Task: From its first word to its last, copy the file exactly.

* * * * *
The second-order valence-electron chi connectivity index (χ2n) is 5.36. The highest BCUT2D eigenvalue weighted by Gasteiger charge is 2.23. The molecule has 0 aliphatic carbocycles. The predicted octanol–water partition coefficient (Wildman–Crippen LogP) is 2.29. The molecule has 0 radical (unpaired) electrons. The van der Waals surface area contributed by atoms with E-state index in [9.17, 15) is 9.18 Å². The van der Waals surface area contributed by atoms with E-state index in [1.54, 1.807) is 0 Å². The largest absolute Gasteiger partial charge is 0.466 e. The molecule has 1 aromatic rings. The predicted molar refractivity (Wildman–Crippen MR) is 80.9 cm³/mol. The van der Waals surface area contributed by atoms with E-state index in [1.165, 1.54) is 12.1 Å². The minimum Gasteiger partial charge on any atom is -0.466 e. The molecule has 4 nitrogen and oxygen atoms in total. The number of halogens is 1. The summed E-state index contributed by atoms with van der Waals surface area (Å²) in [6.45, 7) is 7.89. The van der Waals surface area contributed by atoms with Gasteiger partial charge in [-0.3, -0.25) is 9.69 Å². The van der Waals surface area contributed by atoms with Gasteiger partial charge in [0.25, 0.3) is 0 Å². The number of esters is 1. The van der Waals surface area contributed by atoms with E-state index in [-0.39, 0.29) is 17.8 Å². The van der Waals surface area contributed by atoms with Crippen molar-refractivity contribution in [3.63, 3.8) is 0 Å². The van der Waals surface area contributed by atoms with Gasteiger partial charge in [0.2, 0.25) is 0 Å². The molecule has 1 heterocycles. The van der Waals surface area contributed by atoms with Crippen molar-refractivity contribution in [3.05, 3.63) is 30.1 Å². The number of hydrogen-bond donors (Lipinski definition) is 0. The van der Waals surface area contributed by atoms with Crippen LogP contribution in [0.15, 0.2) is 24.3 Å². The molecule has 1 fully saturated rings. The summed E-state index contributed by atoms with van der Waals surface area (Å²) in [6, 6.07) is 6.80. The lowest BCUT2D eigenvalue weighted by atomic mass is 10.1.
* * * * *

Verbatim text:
The second-order valence-electron chi connectivity index (χ2n) is 5.36. The highest BCUT2D eigenvalue weighted by Gasteiger charge is 2.23. The molecule has 0 aliphatic carbocycles. The predicted octanol–water partition coefficient (Wildman–Crippen LogP) is 2.29. The molecule has 0 radical (unpaired) electrons. The van der Waals surface area contributed by atoms with E-state index in [9.17, 15) is 9.18 Å². The van der Waals surface area contributed by atoms with E-state index in [1.54, 1.807) is 0 Å². The largest absolute Gasteiger partial charge is 0.466 e. The molecule has 1 aromatic rings. The predicted molar refractivity (Wildman–Crippen MR) is 80.9 cm³/mol. The van der Waals surface area contributed by atoms with E-state index in [1.165, 1.54) is 12.1 Å². The minimum Gasteiger partial charge on any atom is -0.466 e. The molecule has 4 nitrogen and oxygen atoms in total. The number of halogens is 1. The summed E-state index contributed by atoms with van der Waals surface area (Å²) in [6.45, 7) is 7.89. The van der Waals surface area contributed by atoms with Gasteiger partial charge in [-0.3, -0.25) is 9.69 Å². The van der Waals surface area contributed by atoms with Gasteiger partial charge in [0.25, 0.3) is 0 Å². The number of esters is 1. The van der Waals surface area contributed by atoms with E-state index in [-0.39, 0.29) is 17.8 Å². The van der Waals surface area contributed by atoms with Crippen molar-refractivity contribution in [3.63, 3.8) is 0 Å². The van der Waals surface area contributed by atoms with Gasteiger partial charge in [0.2, 0.25) is 0 Å². The molecule has 1 heterocycles. The van der Waals surface area contributed by atoms with Crippen molar-refractivity contribution in [3.05, 3.63) is 30.1 Å². The number of hydrogen-bond donors (Lipinski definition) is 0. The van der Waals surface area contributed by atoms with Crippen LogP contribution in [0.15, 0.2) is 24.3 Å². The molecule has 1 fully saturated rings. The summed E-state index contributed by atoms with van der Waals surface area (Å²) in [6, 6.07) is 6.80. The lowest BCUT2D eigenvalue weighted by atomic mass is 10.1.